The most recent new residential construction estimates released by the U.S. Census Bureau and the Department of Housing and Urban Development show 2014 ending on an upswing. In fact, single-family housing starts – which refer to the number of homes that broke ground during the month – rose 7.2 percent in December and totals for the year were 8.8 percent above the 2013 figure. An estimated 1,005,800 housing units were started in 2014. Building permits – which are an indicator of future new home construction – also ended the year on a positive note. Single-family authorizations were up 4.5 percent from November’s figure and the total number of building permits authorized in 2014 came in 4.2 percent above the year before. The gains are an encouraging sign for the housing market and the economy as a whole, as new residential construction had been lagging behind the many economic indicators showing improvement last year. More here.
According to the Mortgage Bankers Association’s Weekly Applications Survey, demand for mortgage loan applications increased 14.2 percent last week. The increase was driven by a 22 percent spike in refinance activity. Mike Fratantoni, MBA’s chief economist, said the surge in refinance demand is largely due to mortgage rates falling to their lowest level since May 2013. In fact, mortgage rates fell again last week, dropping across all loan categories, including 30-year fixed-rate mortgages with both conforming and jumbo balances, loans backed by the Federal Housing Administration, and 15-year fixed-rate mortgages. Demand for purchase loan applications, on the other hand, slipped 3 percent on a seasonally adjusted basis, though they are up 5 percent from from one year ago. Also, the refinance share of total mortgage activity rose to 74 percent from 71 percent the previous week. That’s the highest it’s been since May 2013. The MBA’s weekly survey has been conducted since 1990 and covers 75 percent of all retail residential mortgage applications. More here.
A new survey of home builders finds confidence in the new home market high, despite being relatively unchanged from the month before. The National Association of Home Builders Housing Market Index measures builders’ confidence on a scale where any number above 50 indicates that more builders view conditions as good than poor. In January, the Index declined one point to 57, after December’s reading was revised upward from 57 to 58. David Crowe, NAHB’s chief economist, said January’s reading is in line with the organization’s forecast heading into the new year. “Steady economic growth, rising consumer confidence and a growing labor market will help the housing market continue to move forward in 2015,” Crowe said. Among the index’s three components, those measuring expectations for future new home sales and traffic of prospective buyers both fell, while the component gauging current conditions was unchanged. Regionally, the West, Midwest, and Northeast all saw gains from the month before, while the South slipped two points. More here.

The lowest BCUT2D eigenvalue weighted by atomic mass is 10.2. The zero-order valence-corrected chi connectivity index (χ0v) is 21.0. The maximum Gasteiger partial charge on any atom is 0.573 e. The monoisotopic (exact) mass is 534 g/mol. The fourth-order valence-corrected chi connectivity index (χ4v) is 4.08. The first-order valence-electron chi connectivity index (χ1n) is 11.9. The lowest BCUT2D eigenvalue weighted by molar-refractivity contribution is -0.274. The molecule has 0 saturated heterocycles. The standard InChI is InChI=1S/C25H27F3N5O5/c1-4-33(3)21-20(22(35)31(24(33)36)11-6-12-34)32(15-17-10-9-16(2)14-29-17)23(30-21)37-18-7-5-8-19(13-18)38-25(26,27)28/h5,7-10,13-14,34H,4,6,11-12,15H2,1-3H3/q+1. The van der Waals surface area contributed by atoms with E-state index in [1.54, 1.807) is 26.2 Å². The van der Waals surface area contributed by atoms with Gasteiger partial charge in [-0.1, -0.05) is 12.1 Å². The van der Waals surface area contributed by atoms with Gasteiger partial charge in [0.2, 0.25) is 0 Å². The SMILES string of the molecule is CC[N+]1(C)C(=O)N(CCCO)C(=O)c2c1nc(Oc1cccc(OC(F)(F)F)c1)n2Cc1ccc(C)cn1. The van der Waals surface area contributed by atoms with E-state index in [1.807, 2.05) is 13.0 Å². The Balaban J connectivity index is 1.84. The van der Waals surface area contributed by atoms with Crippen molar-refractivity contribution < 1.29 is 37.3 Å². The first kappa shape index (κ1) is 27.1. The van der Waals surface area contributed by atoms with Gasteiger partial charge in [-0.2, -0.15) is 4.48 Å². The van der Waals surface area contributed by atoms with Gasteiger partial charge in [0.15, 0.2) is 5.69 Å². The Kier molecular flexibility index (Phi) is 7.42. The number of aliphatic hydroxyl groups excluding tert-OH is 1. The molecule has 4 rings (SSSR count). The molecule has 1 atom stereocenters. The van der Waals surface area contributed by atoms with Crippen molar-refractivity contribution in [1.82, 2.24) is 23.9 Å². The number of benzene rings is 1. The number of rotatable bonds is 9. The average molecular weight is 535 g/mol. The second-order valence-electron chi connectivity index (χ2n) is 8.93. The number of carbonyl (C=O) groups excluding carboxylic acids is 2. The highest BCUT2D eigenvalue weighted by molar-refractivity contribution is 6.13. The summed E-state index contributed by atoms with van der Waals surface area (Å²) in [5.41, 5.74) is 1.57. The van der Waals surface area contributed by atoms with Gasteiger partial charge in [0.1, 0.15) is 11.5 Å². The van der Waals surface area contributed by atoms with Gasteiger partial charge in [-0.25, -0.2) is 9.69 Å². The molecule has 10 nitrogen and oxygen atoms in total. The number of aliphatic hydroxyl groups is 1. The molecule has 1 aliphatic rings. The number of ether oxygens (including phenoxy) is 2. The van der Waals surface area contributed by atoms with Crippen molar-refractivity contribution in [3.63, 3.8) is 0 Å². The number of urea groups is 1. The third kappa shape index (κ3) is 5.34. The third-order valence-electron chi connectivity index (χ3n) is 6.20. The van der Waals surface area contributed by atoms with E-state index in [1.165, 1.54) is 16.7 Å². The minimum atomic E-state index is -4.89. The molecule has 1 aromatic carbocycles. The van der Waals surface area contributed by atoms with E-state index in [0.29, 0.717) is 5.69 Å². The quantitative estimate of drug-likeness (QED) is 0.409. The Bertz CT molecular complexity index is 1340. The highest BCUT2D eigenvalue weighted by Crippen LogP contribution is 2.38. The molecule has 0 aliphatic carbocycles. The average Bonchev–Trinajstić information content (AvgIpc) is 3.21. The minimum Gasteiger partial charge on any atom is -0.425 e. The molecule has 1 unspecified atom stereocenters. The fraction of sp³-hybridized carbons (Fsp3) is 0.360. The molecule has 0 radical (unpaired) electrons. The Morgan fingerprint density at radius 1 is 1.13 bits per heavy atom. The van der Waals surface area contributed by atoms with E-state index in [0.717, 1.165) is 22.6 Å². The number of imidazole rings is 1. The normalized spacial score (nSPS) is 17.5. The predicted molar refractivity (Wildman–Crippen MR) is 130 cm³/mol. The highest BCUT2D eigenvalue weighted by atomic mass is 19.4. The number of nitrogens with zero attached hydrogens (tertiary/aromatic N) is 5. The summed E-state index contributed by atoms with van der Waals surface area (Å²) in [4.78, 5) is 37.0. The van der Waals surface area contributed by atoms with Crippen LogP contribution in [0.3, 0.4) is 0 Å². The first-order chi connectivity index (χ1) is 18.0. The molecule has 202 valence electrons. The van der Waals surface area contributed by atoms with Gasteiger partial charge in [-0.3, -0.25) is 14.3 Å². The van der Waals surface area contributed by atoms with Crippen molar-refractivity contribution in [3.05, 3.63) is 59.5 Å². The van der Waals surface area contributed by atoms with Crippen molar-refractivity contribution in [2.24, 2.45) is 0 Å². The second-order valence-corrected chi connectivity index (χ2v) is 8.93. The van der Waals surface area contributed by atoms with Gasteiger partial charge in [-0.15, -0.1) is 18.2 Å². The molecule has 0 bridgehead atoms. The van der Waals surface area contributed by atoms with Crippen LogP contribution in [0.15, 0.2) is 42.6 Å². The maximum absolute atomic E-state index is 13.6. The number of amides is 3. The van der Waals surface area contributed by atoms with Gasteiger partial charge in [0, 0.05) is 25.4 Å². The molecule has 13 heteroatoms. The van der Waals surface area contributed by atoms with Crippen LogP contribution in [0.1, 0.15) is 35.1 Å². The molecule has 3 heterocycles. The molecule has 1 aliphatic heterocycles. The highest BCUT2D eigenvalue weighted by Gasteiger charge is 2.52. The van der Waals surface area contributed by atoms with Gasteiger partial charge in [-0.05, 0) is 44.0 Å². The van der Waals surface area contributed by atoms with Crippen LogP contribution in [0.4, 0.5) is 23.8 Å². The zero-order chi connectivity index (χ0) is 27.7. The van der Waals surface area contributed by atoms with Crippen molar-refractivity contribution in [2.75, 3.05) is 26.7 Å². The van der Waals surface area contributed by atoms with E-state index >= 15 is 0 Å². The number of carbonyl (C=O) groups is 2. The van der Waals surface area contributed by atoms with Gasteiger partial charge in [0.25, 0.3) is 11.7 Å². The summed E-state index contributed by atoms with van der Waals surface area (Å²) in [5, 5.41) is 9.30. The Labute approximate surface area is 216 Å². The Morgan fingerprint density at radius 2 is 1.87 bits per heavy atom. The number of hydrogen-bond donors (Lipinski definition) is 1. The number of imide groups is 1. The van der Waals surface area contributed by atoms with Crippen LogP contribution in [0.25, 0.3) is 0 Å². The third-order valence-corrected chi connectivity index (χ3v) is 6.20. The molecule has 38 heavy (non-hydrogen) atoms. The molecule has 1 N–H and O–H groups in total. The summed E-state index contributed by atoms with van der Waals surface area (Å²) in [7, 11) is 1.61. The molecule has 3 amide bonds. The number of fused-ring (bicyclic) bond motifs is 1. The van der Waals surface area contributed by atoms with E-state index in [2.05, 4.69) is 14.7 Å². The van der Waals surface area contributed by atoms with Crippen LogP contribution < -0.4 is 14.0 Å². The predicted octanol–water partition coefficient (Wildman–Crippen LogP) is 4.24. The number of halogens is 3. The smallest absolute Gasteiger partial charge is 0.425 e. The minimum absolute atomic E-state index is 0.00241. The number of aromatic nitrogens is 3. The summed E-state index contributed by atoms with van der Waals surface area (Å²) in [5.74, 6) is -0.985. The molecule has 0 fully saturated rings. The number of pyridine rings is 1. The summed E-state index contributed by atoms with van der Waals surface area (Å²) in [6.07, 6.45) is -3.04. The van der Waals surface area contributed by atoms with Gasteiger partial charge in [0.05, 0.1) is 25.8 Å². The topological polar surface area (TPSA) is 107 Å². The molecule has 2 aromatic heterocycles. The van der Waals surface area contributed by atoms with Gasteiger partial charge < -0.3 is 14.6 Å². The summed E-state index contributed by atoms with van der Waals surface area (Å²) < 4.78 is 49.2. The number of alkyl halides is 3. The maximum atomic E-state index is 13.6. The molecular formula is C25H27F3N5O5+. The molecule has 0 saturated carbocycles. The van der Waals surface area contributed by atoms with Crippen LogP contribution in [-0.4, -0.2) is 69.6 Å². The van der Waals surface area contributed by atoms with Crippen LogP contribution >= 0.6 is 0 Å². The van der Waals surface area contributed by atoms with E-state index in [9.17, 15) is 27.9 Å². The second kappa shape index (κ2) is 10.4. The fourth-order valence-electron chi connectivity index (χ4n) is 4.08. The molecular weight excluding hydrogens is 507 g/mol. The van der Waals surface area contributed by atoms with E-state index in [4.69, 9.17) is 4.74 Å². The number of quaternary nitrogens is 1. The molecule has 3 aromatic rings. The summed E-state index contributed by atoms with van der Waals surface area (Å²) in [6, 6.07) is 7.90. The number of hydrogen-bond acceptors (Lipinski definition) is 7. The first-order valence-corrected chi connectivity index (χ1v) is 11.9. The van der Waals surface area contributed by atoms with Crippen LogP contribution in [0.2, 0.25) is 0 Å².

Trulia’s Housing Barometer is a measure of how quickly the housing market has been returning to normal following the economic crisis and housing crash. The Barometer looks at five economic indicators, including existing home sales, home prices, delinquency and foreclosure rates, new residential construction, and the employment rate for young adults. Based on a comparison of where things are now as compared to their lowest point and their last normal period, the Barometer determines how far the housing recovery has come. Over the past year, all five indicators have improved significantly. In fact, three of the five are more than three-quarters back to normal. New construction and employment among young Americans are the only two categories that are still lagging behind. And, according to the most recent release, employment has improved rapidly, rising from 26 percent back to normal in 2013 to 46 percent back to normal last year. Housing starts, though improved from a year earlier, didn’t gain as much ground and remain just 53 percent back to normal. Still, the overall improvement is encouraging news and bodes well for the economy and housing market over the coming months. More here.
In 2014, foreclosure filings – which include default notices, scheduled auctions, and bank repossessions – fell to their lowest annual level since 2006, according to RealtyTrac. That’s a 61 percent improvement since 2010, when they peaked at nearly 3 million for the year. Daren Blomquist, RealtyTrac’s vice president, said last year’s foreclosure numbers indicate that the market is close to finding a floor and stabilizing at a historically normal level. And though there’s been a recent uptick in the number of foreclosure starts on a month-to-month basis, analysts say it isn’t cause for concern. The regions that are seeing an increase in foreclosure activity are the same areas that still have a backlog due to processing problems. In other words, the number of distressed mortgages is not increasing despite the spike in activity. That means, the overall downward trend continues. In fact, RealtyTrac’s report found just one in every 118 housing units had at least one foreclosure filing in 2014, which is the first time since 2006 that the annual foreclosure rate has been below 1 percent of all housing units. More here.